The event then kicked off with a video address by Randy Olson, film-maker and author of Don’t Be Such a Scientist, who criticized most efforts at climate change communications being too "cerebral" and not "visceral" enough, quoting the old saying that "a single death is considered a tragedy but a million deaths is a statistic."
Following an intense discussion on the best journalistic practices, there followed several sessions on using different media and other channels to explain climate issues. Pablo Suarez of the Red Cross/Red Crescent Climate Center and Janot Mendler de Suarez of the Boston University Pardee Center ran a participatory game and explained how they can be integrated into learning and dialogue on climate change work.
A group of religious leaders – Bishop Geoff Davies of the Southern African Faith Communities Environment Institute, His Eminence Cardinal Oscar Andres Rodriguez Maradiaga, President of Caritas Internationalis and Rabbi Hillel Avidan – discussed how science and faith can work together to address climate change.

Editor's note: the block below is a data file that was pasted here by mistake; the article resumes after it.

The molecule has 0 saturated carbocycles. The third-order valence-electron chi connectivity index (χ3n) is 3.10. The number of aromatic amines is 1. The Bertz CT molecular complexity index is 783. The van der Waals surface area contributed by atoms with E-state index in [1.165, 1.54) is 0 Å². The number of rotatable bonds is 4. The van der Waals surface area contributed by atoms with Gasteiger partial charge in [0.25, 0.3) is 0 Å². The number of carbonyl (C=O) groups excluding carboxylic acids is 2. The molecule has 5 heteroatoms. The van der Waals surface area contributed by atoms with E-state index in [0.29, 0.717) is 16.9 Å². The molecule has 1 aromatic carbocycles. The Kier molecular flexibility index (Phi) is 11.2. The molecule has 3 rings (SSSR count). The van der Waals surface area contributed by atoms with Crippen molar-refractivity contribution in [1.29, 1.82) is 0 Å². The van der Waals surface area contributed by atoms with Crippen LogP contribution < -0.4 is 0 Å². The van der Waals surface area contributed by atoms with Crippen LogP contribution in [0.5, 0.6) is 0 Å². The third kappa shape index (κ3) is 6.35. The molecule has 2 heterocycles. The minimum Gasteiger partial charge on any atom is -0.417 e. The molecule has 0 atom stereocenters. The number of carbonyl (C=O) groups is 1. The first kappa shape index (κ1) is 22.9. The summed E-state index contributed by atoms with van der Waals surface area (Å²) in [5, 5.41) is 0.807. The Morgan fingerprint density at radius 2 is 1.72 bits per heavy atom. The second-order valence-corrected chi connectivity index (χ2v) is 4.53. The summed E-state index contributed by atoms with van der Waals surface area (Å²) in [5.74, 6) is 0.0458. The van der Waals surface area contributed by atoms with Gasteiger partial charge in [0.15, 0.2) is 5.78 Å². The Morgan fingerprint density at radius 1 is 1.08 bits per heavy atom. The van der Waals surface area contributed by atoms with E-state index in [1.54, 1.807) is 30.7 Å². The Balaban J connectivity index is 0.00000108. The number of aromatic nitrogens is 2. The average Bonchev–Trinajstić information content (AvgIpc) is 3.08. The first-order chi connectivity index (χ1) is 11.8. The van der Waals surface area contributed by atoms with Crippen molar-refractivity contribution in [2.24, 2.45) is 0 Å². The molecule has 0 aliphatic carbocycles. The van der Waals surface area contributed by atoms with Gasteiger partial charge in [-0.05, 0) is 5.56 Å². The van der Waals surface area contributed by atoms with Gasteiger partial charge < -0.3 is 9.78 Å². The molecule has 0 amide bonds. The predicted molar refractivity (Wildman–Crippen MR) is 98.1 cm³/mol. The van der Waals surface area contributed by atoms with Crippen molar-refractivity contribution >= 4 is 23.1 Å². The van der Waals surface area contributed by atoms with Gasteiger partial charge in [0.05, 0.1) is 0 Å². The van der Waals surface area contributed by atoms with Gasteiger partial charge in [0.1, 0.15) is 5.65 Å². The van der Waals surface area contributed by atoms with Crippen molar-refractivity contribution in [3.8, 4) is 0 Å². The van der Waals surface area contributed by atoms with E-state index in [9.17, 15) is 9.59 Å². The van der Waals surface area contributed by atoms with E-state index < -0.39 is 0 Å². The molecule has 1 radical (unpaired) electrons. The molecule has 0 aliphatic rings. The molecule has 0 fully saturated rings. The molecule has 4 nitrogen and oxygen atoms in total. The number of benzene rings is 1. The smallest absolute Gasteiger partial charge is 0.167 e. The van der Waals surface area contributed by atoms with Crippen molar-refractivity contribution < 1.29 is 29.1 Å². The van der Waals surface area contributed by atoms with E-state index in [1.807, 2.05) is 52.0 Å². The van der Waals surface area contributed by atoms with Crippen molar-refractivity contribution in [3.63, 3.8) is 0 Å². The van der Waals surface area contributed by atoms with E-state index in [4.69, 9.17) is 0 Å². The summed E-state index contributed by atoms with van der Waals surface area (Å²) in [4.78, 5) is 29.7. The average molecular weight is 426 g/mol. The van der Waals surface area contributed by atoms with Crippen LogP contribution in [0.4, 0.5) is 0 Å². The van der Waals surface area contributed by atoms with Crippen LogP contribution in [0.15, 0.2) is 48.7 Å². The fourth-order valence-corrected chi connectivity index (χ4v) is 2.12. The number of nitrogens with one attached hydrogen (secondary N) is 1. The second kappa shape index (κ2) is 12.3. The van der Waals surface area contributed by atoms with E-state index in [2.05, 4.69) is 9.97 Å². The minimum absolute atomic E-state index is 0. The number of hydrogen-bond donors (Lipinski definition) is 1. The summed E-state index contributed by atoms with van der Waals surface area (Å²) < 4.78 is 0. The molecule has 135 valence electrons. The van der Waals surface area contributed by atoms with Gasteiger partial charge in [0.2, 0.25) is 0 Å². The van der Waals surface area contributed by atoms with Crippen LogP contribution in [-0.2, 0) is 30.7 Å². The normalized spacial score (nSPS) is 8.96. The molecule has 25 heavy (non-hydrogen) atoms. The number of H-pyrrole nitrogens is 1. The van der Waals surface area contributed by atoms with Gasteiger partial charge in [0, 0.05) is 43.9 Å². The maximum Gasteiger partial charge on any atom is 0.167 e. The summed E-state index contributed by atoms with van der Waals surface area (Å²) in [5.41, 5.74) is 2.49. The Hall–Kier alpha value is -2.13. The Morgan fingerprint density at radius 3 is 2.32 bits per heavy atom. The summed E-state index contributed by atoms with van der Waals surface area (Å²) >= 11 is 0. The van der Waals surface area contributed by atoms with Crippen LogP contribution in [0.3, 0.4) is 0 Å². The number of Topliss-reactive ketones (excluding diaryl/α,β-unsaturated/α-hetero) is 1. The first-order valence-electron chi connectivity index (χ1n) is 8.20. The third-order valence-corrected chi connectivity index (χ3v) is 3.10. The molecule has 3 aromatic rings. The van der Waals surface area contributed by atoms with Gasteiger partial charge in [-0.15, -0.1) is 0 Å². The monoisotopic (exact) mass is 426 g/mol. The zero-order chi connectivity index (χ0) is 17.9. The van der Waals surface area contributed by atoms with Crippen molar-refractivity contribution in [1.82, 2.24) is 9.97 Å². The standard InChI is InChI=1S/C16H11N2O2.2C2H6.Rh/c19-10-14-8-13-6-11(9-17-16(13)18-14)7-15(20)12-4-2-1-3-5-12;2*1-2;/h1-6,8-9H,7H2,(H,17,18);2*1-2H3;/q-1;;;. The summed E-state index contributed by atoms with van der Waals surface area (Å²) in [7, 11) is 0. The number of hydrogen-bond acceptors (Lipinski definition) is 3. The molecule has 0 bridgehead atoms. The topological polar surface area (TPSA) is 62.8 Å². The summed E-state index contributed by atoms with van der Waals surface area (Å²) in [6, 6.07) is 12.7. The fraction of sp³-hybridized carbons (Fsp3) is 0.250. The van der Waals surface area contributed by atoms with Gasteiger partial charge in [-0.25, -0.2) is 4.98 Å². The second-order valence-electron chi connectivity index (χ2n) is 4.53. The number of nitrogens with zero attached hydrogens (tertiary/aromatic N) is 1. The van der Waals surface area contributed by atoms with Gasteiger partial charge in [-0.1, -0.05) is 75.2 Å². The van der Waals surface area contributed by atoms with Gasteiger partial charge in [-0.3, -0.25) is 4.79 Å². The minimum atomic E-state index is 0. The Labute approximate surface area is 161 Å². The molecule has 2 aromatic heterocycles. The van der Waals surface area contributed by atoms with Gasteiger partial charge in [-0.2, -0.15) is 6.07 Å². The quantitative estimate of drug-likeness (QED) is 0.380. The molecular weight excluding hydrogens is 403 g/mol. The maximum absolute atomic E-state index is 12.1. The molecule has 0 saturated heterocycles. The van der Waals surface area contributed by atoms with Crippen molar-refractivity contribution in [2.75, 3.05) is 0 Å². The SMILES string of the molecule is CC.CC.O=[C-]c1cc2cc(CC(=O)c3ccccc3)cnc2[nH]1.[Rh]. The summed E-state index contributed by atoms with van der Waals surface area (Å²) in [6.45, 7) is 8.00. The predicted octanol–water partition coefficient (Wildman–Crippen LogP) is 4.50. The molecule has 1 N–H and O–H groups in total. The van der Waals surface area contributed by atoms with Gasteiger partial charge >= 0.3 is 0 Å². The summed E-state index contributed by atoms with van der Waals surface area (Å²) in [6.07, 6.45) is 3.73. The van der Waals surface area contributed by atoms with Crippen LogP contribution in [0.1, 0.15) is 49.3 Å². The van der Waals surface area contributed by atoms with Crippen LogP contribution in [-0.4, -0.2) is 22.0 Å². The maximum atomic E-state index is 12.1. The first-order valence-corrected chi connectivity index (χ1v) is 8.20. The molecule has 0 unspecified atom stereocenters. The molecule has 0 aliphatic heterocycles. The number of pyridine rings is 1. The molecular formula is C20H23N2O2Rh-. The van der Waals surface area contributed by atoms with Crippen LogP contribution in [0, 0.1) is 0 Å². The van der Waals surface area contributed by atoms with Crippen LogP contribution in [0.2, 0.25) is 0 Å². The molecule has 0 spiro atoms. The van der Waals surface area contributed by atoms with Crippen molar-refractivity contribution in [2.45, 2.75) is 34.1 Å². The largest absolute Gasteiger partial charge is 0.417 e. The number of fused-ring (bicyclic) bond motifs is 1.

Meanwhile, Jacqueline Frank, a veteran of the film business who now oversees media capacity work at the Africa Adaptation Program (AAP), dissected and compared some of the most prominent movies and documentaries on the subject. AAP and Internews also prepared a resource document that listed video and photographic materials available on the web, mostly for free.
Climate Communications Day concluded with a panel on the role of governments and multilateral institutions, with a focus on Article 6 of the Treaty, which enjoins member states to "promote and facilitate… public awareness programmes on climate change and its effects."
Achim Halpaap of UN CC:Learn described it as an “orphan article” because it receives such little attention and support in practice. Lucia Grenna of the World Bank agreed that her organization should do more to support climate communications and vowed to continue her efforts to push for it.
"Better communication about climate change is not only a cost-effective way to promote action to reduce greenhouse gas emissions but also a form of adaptation, as accurate and timely information can save lives and livelihoods," said Dr. Mike Shanahan of the International Institute for Environment and Development (IIED).
"Governments have an international obligation under the UN climate change convention to support efforts to communicate about this issue, but to date few are seizing this opportunity."
Garnering support and attention to the need for better communications is one of the reasons Climate Communications Day was established, with Hewlett Packard as a presenting sponsor. The World Bank, Connect4Climate and the Italian Environment Ministry also provided support.
Internews and IIED plan to carry out a 2nd Climate Communications Day at the COP18 Climate Summit next year in Doha, where they will also host, along with Panos, the sixth cohort of Climate Change Media Partnership journalism Fellows.